Risk of Parental Psychiatric Disorders Among Adolescents with Major Depressive Disorder According to Response to Antidepressant Treatment: Does the Type of Antidepressant Matter?

Shih Jen Tsai*, Ju Wei Hsu, Kai Lin Huang, Ya Mei Bai, Tung Ping Su, Tzeng-Ji Chen, Mu Hong Chen*

*Corresponding author for this work

Research output: Contribution to journalArticlepeer-review

Abstract

Background: The genetic load for major depressive disorder (MDD) may be higher in people who develop MDD earlier in life. This study aimed to investigate whether the parents of adolescents with MDD were more likely to have MDD, bipolar disorder (BD), schizophrenic disorder (SZ), alcohol use disorder, or substance use disorder than the parents of adolescents without MDD. We also examined whether the response to antidepressant treatment predicted the likelihood of parental psychiatric disorders. Methods: Adolescents aged 12-19 years who had a diagnosis of MDD between 2001 and 2011 were included, and they were classified as antidepressant responsive or antidepressant resistant according to their response to antidepressant treatment. A control group was formed that included randomly selected individuals with no severe mental disorders who were matched by age, sex, family income, and residence. Logistic regression analyses were performed to investigate the likelihood of parental psychiatric disorders among adolescents who were antidepressant resistant, adolescents who were antidepressant responsive, and individuals in the control group. Results: We included 1,758 adolescents with MDD who were antidepressant resistant, 7,032 adolescents with MDD who were treatment responsive, and 7,032 age-matched and sex-matched controls. The parents of the adolescents with MDD were more likely to be diagnosed with MDD, BD, SZ, alcohol use disorder, or substance use disorder than the parents of the control group. The parents of adolescents who were antidepressant resistant and the mothers of adolescents who were either treatment resistant or treatment responsive were more likely to be diagnosed with a psychiatric disorder. Discussion: Our study demonstrated that parents of adolescents with MDD may be more likely to be diagnosed with MDD, BD, SZ, alcohol use disorder, or substance use disorder than parents of adolescents without MDD, suggesting the within-disorder transmission and cross-disorder transmission of these psychiatric disorders. Furthermore, the parent's sex and the response to antidepressant treatment may affect the within-disorder transmission of MDD.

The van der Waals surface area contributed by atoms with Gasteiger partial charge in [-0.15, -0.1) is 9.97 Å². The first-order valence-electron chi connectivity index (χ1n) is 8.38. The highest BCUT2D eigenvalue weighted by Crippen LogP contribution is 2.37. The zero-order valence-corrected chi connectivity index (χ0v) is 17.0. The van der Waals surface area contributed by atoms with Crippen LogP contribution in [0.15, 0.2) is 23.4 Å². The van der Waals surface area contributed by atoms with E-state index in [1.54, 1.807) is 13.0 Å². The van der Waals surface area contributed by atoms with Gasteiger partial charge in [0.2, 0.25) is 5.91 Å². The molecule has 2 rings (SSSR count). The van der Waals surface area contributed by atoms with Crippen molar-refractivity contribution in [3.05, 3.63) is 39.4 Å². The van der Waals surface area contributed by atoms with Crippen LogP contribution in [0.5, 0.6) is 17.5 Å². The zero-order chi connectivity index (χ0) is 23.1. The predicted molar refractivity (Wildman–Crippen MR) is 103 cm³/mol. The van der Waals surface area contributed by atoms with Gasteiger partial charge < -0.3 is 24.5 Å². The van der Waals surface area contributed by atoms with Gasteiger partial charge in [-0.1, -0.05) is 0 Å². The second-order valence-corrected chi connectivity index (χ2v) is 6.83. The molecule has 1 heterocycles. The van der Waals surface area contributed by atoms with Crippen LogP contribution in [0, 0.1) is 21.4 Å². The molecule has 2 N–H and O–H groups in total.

Original languageEnglish
JournalCNS Spectrums
DOIs
StateAccepted/In press - 2023

Keywords

  • adolescents
  • antidepressant-resistant depression
  • antidepressant-responsive

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